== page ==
Correctional Officer Job Description
Overseeing prison inmates is the chief task of a Correctional Officer. They are, in essence, “police officers” within a prison community, upholding the rules governing a correctional institution by monitoring and, when necessary, disciplining inmates. At times, a Correctional Officer will need to use physical force to break up fights between inmates or restrain disorderly individuals. Inspecting prison cells, searching incoming inmates and escorting inmates from one area of the prison to another are other duties for which a Correctional Officer is responsible.
Correctional Officers work closely with prison administrators, as well as investigators and other law enforcement personnel. They can work for federal prisons, county jails or detention centers. A slower-than-average job growth rate of 4 percent is expected during the 2014-2024 decade, as reported by the U.S. Labor of Bureau Statistics. A trend in shorter prison terms and alternative punishments are the main contributors to this modest job growth projection.
Correctional Officer Duties and Responsibilities
Correctional Officers must perform various tasks to ensure that prison policies are being adhered to and that inmates, Correctional Officers and other prison personnel are working in a safe environment. We have reviewed several job listings and found the following among the core Correctional Officer duties and responsibilities.
Monitor Inmate Activities
Supervising inmates is the main responsibility of a Correctional Officer. Whenever inmates are outside of the confines of their cells, a Correctional Officer is observing them at all times. This would include during work assignments, recreational activities and meal times. A Correctional Officer typically must escort an inmate to and from any area of the prison, such as the infirmary or visiting areas. The monitoring of inmates can include being in the same room or watching on a surveillance system.
Correctional Officers must log and keep track of all inmate activity. This includes filling out and submitting reports regarding inspections, transporting inmates and details about any altercations or disruptive behavior from one inmate or between inmates. Inventory reports of inmate property might also be filed by Correctional Officers at the time an inmate enters a correctional institution. Documenting inmate visitations, phone calls and mail could also be required of Correctional Officers.
Many prisons today utilize mechanical doors and Correctional Officers must be knowledgeable about how to operate these doors in addition to alarms and monitoring devices. In some cases, a Correctional Officer will operate a vehicle both inside and outside of the prison grounds.
Correctional Officer Skills
While Correctional Officers should have strong decision-making skills, be detail-oriented and be in good physical condition to meet the demands of the job, such as standing and walking for long periods of time, intervening in fights between inmates and restraining inmates as needed. Besides these general skills, many employers might look for potential candidates for a Correctional Officer position to possess the following skills.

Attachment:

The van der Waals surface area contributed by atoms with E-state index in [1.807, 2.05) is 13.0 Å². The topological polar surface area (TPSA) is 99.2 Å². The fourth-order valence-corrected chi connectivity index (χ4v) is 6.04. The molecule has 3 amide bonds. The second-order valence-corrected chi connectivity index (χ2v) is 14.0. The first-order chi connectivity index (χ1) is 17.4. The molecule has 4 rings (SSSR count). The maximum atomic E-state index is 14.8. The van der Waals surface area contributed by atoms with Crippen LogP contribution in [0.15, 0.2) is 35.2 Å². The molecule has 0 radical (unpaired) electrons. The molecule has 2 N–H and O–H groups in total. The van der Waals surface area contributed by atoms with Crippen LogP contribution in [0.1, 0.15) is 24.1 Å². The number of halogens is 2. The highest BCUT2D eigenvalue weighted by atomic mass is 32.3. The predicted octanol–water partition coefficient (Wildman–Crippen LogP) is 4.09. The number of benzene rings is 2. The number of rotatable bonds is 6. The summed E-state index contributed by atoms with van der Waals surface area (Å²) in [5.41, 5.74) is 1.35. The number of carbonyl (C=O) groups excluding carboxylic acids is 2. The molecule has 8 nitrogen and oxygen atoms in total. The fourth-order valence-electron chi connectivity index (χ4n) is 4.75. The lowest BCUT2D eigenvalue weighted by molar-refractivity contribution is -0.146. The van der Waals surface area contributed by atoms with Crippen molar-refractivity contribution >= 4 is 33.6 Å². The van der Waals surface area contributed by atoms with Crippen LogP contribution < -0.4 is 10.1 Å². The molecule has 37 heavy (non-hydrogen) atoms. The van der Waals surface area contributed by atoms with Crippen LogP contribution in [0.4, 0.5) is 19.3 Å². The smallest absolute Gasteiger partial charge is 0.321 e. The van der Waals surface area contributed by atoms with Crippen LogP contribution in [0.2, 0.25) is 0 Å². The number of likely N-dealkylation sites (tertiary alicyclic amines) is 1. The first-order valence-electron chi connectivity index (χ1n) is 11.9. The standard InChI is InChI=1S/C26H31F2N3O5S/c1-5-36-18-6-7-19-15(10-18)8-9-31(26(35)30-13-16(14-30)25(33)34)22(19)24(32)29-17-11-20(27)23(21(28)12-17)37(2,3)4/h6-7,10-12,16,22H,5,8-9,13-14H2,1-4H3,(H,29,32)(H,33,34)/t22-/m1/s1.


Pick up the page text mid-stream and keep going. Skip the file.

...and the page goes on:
Core skills: Based on job listings we looked at, employers want Correctional Officers with these core skills. If you want to work as a Correctional Officer, focus on the following.
- Reacting appropriately in tense and uncertain situations
- Adhering to schedules and understanding relevant rules and regulations
- Managing personnel in emergency and non-emergency situations
- Using strong verbal and written communication skills for reports, observations and instructions
Advanced skills: While most employers did not require the following skills, multiple job listings included them as preferred. Add these to your Correctional Officer toolbox and broaden your career options.
- Knowledge of self-defense techniques
- Basic first aid skills
Correctional Officer Resources
It could be helpful to research additional resources as you continue contemplating a career as a Correctional Officer. We have provided you with access to some online and other resources about professional organizations and insight into this career.
On the Web
Tales From the Local Jail – A blog focusing on life inside of a prison and the roles and expectations of a Correctional Officer.
CorrectionsOne.com – An online resource for Correctional Officers that covers pertinent news, related products and links to articles about relevant topics such as defensive tactics, juvenile offenders, contraband and prison overcrowding.
PrisonOfficer.org – A forum presenting discussions among actual Correctional Officers about different aspects of this career.
American Correctional Association – ACA is the oldest organization devoted to the corrections profession. It offers professional development opportunities, conferences and publications of interest to Correctional Officers.
American Correctional Officers (ACO) – A coalition of related organizations providing safety information and practices within the corrections field.
American Jail Association – a nonprofit organization offering seminars, conferences and online publications about various professions within correctional facilities.
Correctional Officer Books
Doing Time Eight Hours a Day: Memoirs of a Correctional Officer – A personal account of a real-life corrections officer and what one can expect when involved in this career.
Correction Officer’s Guide to Understanding Inmates: The 44 Keys to Power, Control, and Respect – A review of methods and techniques for working with inmates as told by an retired Correctional Officer.
The Best Survival Guide for Correctional Officer Recruits – A short book that provides tips and advice for those just starting or seeking to start a career as a Correctional Officer.
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